Capacity Utilisation

Capacity utilisation within a business can be easy or hard to calculate, for a printing shop, it is easy to calculate how many sheets they can produce per hour for example and in a metal fabricators, it is easy to calculate how many sheets of metal they can produce per hour, however for a company that has varied demand, it can be very hard to predict how much the business should utilise its capacity, a clearly noticeable example would be an understaffed restaurant, although they have staff working the shift, it is clear that they did not account for the demand that the customers require.

Capacity Utilisation = Actual level of output / Maximum possible output x 100

Productivity = Total output / Number of workers

Capacity utilisation should never be at 100%, as this could mean that if something were to fail, the business may not be able to fulfil the orders, Companies may choose to ask multiple ‘what if?’ questions that may indicate if the business may want to reconsider its utilisation levels.

  • What if the employment rate fell?
  • What if workers were too highly skilled?
  • What if forecasts are not conservative?
  • What if costs increased?
  • What if minimum wage increased further?

The Impact on EU Trade Imports and Exports vs Capacity Utilisation

For UK Businesses, there is a handy acronym when working with exchange rates, SPICED. ‘ strong pound imports cheap, exports dear ‘. This applies to any companies in the UK who may wish to export or import goods from elsewhere.

If the UK were to leave the EU, the cost of imports/exports could be greater/lesser depending on the trade deals we could secure with countries.

  • Specialised workers would find it harder to move freely into the UK.
  • Tariffs are not imposed in the EU, tariffs could cost businesses money, however it could be argued that they increase competition.
  • The Common Market could potentially be lost.
  • The work ethic of some foreign national employees could change.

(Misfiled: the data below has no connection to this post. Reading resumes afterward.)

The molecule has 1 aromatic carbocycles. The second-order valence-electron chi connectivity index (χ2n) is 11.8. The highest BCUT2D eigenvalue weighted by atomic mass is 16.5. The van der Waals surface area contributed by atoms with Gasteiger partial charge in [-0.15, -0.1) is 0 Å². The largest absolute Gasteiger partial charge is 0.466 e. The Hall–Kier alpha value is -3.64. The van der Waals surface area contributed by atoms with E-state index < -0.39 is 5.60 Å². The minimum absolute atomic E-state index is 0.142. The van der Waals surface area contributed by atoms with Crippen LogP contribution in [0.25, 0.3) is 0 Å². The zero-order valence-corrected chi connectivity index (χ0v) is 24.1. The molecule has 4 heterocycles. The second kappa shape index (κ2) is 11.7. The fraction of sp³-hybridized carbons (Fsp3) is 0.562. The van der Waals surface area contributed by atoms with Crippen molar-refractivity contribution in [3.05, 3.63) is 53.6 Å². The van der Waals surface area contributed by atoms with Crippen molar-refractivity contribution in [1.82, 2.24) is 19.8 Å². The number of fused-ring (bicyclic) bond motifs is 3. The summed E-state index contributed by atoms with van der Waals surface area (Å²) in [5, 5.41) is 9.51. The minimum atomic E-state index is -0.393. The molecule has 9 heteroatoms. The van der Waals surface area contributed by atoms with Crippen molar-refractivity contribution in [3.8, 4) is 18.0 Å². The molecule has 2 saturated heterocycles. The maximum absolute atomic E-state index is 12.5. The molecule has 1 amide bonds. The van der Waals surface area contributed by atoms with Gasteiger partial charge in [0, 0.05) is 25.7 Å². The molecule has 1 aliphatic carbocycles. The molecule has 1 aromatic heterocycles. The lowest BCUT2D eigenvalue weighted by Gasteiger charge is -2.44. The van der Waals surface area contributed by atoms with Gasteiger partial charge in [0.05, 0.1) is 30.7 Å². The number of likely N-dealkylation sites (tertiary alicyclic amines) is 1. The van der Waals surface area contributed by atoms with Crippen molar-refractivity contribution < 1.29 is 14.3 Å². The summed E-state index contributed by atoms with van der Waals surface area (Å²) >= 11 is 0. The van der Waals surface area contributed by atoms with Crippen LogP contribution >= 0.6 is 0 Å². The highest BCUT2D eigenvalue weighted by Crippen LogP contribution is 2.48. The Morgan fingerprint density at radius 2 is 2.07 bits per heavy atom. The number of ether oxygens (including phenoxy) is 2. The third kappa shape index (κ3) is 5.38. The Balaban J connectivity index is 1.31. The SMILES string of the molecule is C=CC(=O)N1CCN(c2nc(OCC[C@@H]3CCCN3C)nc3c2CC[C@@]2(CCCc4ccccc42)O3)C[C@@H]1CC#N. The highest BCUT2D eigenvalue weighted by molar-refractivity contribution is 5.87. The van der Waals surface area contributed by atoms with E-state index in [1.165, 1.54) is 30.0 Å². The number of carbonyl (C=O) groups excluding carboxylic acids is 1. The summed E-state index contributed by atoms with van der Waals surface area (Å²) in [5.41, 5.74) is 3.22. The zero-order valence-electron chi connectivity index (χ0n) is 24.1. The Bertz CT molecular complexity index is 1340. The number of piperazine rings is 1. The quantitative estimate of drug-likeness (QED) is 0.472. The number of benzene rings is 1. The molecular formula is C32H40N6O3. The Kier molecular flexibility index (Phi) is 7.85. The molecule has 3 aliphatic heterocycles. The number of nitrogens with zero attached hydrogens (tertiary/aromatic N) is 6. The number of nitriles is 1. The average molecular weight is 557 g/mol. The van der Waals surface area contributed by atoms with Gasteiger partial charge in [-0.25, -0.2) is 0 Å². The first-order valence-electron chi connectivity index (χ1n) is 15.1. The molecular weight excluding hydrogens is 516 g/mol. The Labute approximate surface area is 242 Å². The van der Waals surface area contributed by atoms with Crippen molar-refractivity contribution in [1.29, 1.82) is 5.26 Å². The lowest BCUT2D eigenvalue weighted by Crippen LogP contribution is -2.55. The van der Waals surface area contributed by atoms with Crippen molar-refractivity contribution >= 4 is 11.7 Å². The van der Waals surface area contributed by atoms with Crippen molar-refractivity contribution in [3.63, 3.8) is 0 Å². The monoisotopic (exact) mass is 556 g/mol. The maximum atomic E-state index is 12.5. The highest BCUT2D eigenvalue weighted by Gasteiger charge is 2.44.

These factors could all affect the overall capacity utilisation of UK companies.

 

Trade-offs and Opportunity Cost

What is Trade-offs and Opportunity Cost?

Trade-offs are choosing one thing over another, if you choose to invest in paint over pencils, your opportunity cost, is that you can no longer colour with pencils. This is a poor example, so lets look at some real data so we can get a good understanding of what opportunity cost is really about, and for that we need an example.

Nails and Hammers LTD.

A company, called Nails and Hammers LTD, produces hammers and nails, they have a good reputation, but are not really known, they also manufacture their hammers cheaply and therefore some of them are not exactly to the highest quality. in their first year, they only sell 100 units, this is barely enough sales to keep the business going, so they decide to invest in one of two strategies. Investing in Machinery, in order to produce better quality hammers, or Invest in Advertising, to get the word out about their Hammers and Nails. They decide that they will spend $300 dollars in the second year and see how it goes. They do their market research and come up with these two graphs.

 

tradeoffs and opportunity cost of both types proving advertising is optimal

 

It can be seen from these graphs, that investment in advertisements will produce more sales than investment in machinery, therefore investment in Advertising is the way forward for Nails and Hammers LTD. This is called a trade-off, without the graph, it wouldn’t be known which is better for sales until the second year had ended. The same investment of $300 produced more sales. Lets, look at more data.

Opportunity Cost

Opportunity cost is essentially what you could have won if you had invested in something else, if you can only learn piano or tennis, and you choose piano, the opportunity cost is that you could have learnt tennis.

Trade offs and Opportunity cost orange showing 200 after 3rd year

Let’s take our previous example, and pretend that we invested in the lesser option, Machinery, we can see that we didn’t make as much as we would have if we had invested in Advertising. The opportunity cost in the third year would have been 200, because the investment in advertising, produced 700 sales, minus our 500 sales.